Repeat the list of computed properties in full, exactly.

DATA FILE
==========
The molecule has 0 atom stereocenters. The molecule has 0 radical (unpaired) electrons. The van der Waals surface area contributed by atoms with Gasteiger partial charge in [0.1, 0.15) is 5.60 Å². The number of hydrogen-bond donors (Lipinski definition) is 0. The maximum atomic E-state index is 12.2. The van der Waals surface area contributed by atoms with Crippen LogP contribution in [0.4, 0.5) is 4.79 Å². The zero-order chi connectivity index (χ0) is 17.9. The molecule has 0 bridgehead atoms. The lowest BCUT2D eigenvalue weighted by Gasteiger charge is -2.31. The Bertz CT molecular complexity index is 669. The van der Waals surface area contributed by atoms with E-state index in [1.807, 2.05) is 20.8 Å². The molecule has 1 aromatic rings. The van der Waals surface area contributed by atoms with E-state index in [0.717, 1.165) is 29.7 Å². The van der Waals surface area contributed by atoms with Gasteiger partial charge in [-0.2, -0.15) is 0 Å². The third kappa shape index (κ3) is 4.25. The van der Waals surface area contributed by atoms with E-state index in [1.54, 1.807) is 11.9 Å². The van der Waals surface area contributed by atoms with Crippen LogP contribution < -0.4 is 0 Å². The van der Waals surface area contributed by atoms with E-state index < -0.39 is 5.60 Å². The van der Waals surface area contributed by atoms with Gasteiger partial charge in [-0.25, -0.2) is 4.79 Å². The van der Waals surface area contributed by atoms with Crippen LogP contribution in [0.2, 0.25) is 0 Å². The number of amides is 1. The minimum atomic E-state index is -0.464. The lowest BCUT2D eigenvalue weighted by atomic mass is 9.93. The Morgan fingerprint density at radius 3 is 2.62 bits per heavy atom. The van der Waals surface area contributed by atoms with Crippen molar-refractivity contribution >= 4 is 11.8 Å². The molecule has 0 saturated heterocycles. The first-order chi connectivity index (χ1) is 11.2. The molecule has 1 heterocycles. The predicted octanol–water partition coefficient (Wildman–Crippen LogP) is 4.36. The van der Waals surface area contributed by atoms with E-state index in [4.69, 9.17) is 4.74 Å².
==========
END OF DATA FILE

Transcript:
The molecule has 0 atom stereocenters. The molecule has 0 radical (unpaired) electrons. The van der Waals surface area contributed by atoms with Gasteiger partial charge in [0.1, 0.15) is 5.60 Å². The number of hydrogen-bond donors (Lipinski definition) is 0. The maximum atomic E-state index is 12.2. The van der Waals surface area contributed by atoms with Crippen LogP contribution in [0.4, 0.5) is 4.79 Å². The zero-order chi connectivity index (χ0) is 17.9. The molecule has 0 bridgehead atoms. The lowest BCUT2D eigenvalue weighted by Gasteiger charge is -2.31. The Bertz CT molecular complexity index is 669. The van der Waals surface area contributed by atoms with E-state index in [1.807, 2.05) is 20.8 Å². The molecule has 1 aromatic rings. The van der Waals surface area contributed by atoms with E-state index in [0.717, 1.165) is 29.7 Å². The van der Waals surface area contributed by atoms with Gasteiger partial charge in [-0.2, -0.15) is 0 Å². The third kappa shape index (κ3) is 4.25. The van der Waals surface area contributed by atoms with E-state index in [1.54, 1.807) is 11.9 Å². The van der Waals surface area contributed by atoms with Crippen LogP contribution < -0.4 is 0 Å². The van der Waals surface area contributed by atoms with E-state index < -0.39 is 5.60 Å². The van der Waals surface area contributed by atoms with Gasteiger partial charge in [-0.25, -0.2) is 4.79 Å². The van der Waals surface area contributed by atoms with Crippen LogP contribution in [0.2, 0.25) is 0 Å². The number of amides is 1. The minimum atomic E-state index is -0.464. The lowest BCUT2D eigenvalue weighted by atomic mass is 9.93. The Morgan fingerprint density at radius 3 is 2.62 bits per heavy atom. The van der Waals surface area contributed by atoms with Crippen molar-refractivity contribution >= 4 is 11.8 Å². The molecule has 0 saturated heterocycles. The first-order chi connectivity index (χ1) is 11.2. The molecule has 1 heterocycles. The predicted octanol–water partition coefficient (Wildman–Crippen LogP) is 4.36. The van der Waals surface area contributed by atoms with E-state index in [4.69, 9.17) is 4.74 Å².